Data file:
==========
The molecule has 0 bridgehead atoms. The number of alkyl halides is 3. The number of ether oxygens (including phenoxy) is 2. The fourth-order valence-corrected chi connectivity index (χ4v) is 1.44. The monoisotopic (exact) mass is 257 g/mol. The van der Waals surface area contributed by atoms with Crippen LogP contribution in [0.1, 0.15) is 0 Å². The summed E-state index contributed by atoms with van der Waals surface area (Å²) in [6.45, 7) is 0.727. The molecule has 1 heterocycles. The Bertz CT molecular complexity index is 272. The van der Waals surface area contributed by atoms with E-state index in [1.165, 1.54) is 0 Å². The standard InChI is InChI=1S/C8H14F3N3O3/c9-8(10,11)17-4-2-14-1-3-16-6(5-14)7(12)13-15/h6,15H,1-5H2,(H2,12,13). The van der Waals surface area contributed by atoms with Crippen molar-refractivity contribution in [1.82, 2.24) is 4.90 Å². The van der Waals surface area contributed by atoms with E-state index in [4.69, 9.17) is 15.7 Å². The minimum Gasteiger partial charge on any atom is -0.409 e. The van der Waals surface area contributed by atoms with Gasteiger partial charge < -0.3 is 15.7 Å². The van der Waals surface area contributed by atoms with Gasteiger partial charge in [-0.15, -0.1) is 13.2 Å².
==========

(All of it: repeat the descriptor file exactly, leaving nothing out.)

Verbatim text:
The molecule has 0 bridgehead atoms. The number of alkyl halides is 3. The number of ether oxygens (including phenoxy) is 2. The fourth-order valence-corrected chi connectivity index (χ4v) is 1.44. The monoisotopic (exact) mass is 257 g/mol. The van der Waals surface area contributed by atoms with Crippen LogP contribution in [0.1, 0.15) is 0 Å². The summed E-state index contributed by atoms with van der Waals surface area (Å²) in [6.45, 7) is 0.727. The molecule has 1 heterocycles. The Bertz CT molecular complexity index is 272. The van der Waals surface area contributed by atoms with E-state index in [1.165, 1.54) is 0 Å². The standard InChI is InChI=1S/C8H14F3N3O3/c9-8(10,11)17-4-2-14-1-3-16-6(5-14)7(12)13-15/h6,15H,1-5H2,(H2,12,13). The van der Waals surface area contributed by atoms with Crippen molar-refractivity contribution in [1.82, 2.24) is 4.90 Å². The van der Waals surface area contributed by atoms with E-state index in [4.69, 9.17) is 15.7 Å². The minimum Gasteiger partial charge on any atom is -0.409 e. The van der Waals surface area contributed by atoms with Gasteiger partial charge < -0.3 is 15.7 Å². The van der Waals surface area contributed by atoms with Gasteiger partial charge in [-0.15, -0.1) is 13.2 Å².